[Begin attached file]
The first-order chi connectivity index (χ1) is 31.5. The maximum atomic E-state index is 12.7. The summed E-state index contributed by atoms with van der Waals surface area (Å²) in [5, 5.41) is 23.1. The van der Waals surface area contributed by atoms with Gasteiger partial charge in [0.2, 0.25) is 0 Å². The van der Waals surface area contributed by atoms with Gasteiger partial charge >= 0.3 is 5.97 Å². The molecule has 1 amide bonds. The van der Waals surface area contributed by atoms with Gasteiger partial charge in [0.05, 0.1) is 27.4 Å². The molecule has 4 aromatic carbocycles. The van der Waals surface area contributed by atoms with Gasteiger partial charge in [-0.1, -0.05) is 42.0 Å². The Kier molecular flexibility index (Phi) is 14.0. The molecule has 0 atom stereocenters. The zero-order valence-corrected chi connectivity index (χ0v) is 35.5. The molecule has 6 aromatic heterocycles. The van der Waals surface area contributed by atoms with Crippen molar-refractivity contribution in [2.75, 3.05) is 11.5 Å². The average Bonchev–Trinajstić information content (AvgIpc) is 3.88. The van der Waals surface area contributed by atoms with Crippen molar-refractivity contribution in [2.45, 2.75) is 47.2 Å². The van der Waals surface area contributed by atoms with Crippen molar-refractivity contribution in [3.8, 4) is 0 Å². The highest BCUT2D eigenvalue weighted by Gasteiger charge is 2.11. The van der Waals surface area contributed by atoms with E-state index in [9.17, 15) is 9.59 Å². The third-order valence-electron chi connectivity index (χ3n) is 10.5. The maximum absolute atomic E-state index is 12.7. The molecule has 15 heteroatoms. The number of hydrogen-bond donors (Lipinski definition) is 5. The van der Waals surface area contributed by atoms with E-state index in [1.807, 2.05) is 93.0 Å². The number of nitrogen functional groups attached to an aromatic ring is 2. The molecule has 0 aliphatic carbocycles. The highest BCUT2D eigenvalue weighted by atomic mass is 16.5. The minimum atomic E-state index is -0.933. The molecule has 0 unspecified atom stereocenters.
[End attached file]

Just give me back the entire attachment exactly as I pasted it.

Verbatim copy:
The first-order chi connectivity index (χ1) is 31.5. The maximum atomic E-state index is 12.7. The summed E-state index contributed by atoms with van der Waals surface area (Å²) in [5, 5.41) is 23.1. The van der Waals surface area contributed by atoms with Gasteiger partial charge in [0.2, 0.25) is 0 Å². The van der Waals surface area contributed by atoms with Gasteiger partial charge >= 0.3 is 5.97 Å². The molecule has 1 amide bonds. The van der Waals surface area contributed by atoms with Gasteiger partial charge in [0.05, 0.1) is 27.4 Å². The molecule has 4 aromatic carbocycles. The van der Waals surface area contributed by atoms with Gasteiger partial charge in [-0.1, -0.05) is 42.0 Å². The Kier molecular flexibility index (Phi) is 14.0. The molecule has 0 atom stereocenters. The zero-order valence-corrected chi connectivity index (χ0v) is 35.5. The molecule has 6 aromatic heterocycles. The van der Waals surface area contributed by atoms with Crippen molar-refractivity contribution in [2.75, 3.05) is 11.5 Å². The average Bonchev–Trinajstić information content (AvgIpc) is 3.88. The van der Waals surface area contributed by atoms with Crippen molar-refractivity contribution in [2.45, 2.75) is 47.2 Å². The van der Waals surface area contributed by atoms with Crippen molar-refractivity contribution in [3.8, 4) is 0 Å². The highest BCUT2D eigenvalue weighted by Gasteiger charge is 2.11. The van der Waals surface area contributed by atoms with E-state index in [9.17, 15) is 9.59 Å². The third-order valence-electron chi connectivity index (χ3n) is 10.5. The maximum absolute atomic E-state index is 12.7. The molecule has 15 heteroatoms. The number of hydrogen-bond donors (Lipinski definition) is 5. The van der Waals surface area contributed by atoms with E-state index in [1.807, 2.05) is 93.0 Å². The number of nitrogen functional groups attached to an aromatic ring is 2. The molecule has 0 aliphatic carbocycles. The highest BCUT2D eigenvalue weighted by atomic mass is 16.5. The minimum atomic E-state index is -0.933. The molecule has 0 unspecified atom stereocenters.